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Wednesday, 07 March 2018 11:11

Benefit Eligibility and Tax Treatment of Domestic Partners

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In 2014, Colorado legalized same sex marriage, which allowed a spouse of either gender to be a qualified dependent for benefits. Domestic partnership is still a different situation. A domestic partner is defined as an employee’s unmarried partner who lives with them and is of the same or opposite sex. The definition of an eligible dependent for benefit plans may vary depending on the employer and carrier definitions, so it’s important to check in your carrier documents. 

Employers considering domestic partner benefits should become familiar with the numerous legal requirements and the tax treatment of such benefits. Certain states recognize some form of domestic partnerships and have their own requirements and guidelines to consider. In Colorado for example, if a couple is living together and considers themselves married even though they don’t have a marriage certificate, they can be considered a domestic partner or in a common-law marriage. Usually they just need to sign an affidavit stating that their relationship is of a permanent nature and that they live together.

There are some tax implications to be aware of if you do offer domestic partner benefits. Fall River cannot give tax advice, but below are some general guidelines to be aware of. Even though your company and insurance carrier may allow for a domestic partner to be an eligible dependent for benefits, they are not considered spouses under the federal tax code. As a result, here is how employers should handle these situations:

  • Employee contributions: The employee portion of their own premium and that of their children can be on a pre-tax basis. The portion of the premium for their domestic partner and his/her children should be taken out as post-tax. 
  • Employer contributions: If the employer contributes anything toward the premium for the domestic partner and his/her children, this must also be post-tax. If the employer already paid it and took a business expense deduction, it needs to be treated as imputed income for the employee. This can be done each check, or once at the end of the year on the employee’s W2.
  • FSA implications: Employees who are enrolled in an FSA cannot use those monies to pay expenses for their domestic partner or his/her children.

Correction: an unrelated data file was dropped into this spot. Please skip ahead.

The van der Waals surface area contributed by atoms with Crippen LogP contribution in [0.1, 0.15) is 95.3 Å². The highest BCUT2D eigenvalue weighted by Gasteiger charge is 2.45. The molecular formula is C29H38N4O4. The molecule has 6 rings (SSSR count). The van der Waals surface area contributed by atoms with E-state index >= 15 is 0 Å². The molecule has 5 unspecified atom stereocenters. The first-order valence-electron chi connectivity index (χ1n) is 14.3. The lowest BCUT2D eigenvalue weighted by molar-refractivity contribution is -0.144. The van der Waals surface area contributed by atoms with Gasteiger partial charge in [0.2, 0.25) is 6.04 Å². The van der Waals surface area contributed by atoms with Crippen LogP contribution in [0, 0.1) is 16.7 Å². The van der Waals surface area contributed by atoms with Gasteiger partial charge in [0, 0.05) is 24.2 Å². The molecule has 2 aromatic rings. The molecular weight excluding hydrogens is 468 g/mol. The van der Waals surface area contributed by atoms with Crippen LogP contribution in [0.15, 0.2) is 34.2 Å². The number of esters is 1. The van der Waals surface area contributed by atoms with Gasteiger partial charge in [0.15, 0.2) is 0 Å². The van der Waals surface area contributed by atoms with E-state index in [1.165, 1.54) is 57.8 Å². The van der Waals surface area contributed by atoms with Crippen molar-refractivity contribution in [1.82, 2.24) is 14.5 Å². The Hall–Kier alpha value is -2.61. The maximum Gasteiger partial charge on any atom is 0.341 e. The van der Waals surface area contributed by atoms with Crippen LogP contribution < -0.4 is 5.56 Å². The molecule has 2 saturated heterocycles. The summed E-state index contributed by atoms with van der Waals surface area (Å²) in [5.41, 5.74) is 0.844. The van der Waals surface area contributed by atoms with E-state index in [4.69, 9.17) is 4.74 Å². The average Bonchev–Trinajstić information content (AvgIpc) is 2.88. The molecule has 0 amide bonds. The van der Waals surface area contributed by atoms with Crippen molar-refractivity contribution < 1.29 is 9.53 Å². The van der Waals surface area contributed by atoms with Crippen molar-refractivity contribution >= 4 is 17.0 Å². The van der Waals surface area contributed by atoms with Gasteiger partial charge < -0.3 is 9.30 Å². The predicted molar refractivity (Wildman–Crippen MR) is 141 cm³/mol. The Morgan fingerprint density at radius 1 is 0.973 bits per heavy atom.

• HSA implications: Employees eligible to contribute towards a Health Savings Account (HSA) can’t use their HSA money to pay expenses for their domestic partner and his/her kids. Additionally, it appears that if an employee and their domestic partner are enrolled together in a High-Deductible Health Plan (HDHP), they cannot contribute the full family limit towards that HSA; it should be the individual maximum for that year. Of course, if the employee’s own children are also enrolled, they would be able to contribute the family amount. However, the HSA should still not be used for expenses for the domestic partner. 

Your payroll company should be handling the tax treatment appropriately, if there is a code that identifies the domestic partner. We suggest that employers consult with their legal counsel and tax professional before extending domestic partner benefits, so they are aware of the potential ramifications. 

If you offer domestic partner benefits, these should also be spelled out in your ERISA Plan Documents. Fall River Clients should have an ERISA Plan Document in place unless you’ve declined this service. For companies not yet with Fall River, please check your Plan Document (ask your broker for a copy) to ensure this is covered. By the way, if you don’t have an ERISA Plan Document and are not a church or government employer, you are at risk of incurring significant DOL fines and IRS penalties. Please let us know if we can help get your company compliant and safe from unnecessary fines!

If you need any clarification or a double-check on what’s in your carrier documents or ERISA plan documents, call us today!

Read 2368 times Last modified on Monday, 14 September 2020 16:06
Tonya Young

Tonya is our Senior Account Manager and brings eleven years of prior insurance company expertise to Fall River, having worked at Anthem Blue Cross and Great-West Healthcare (now part of CIGNA). Tonya holds a Bachelor of Science in Psychology from Texas A&M University. Originally from Minnesota, she loves the Colorado outdoors and enjoys family time with her young daughter.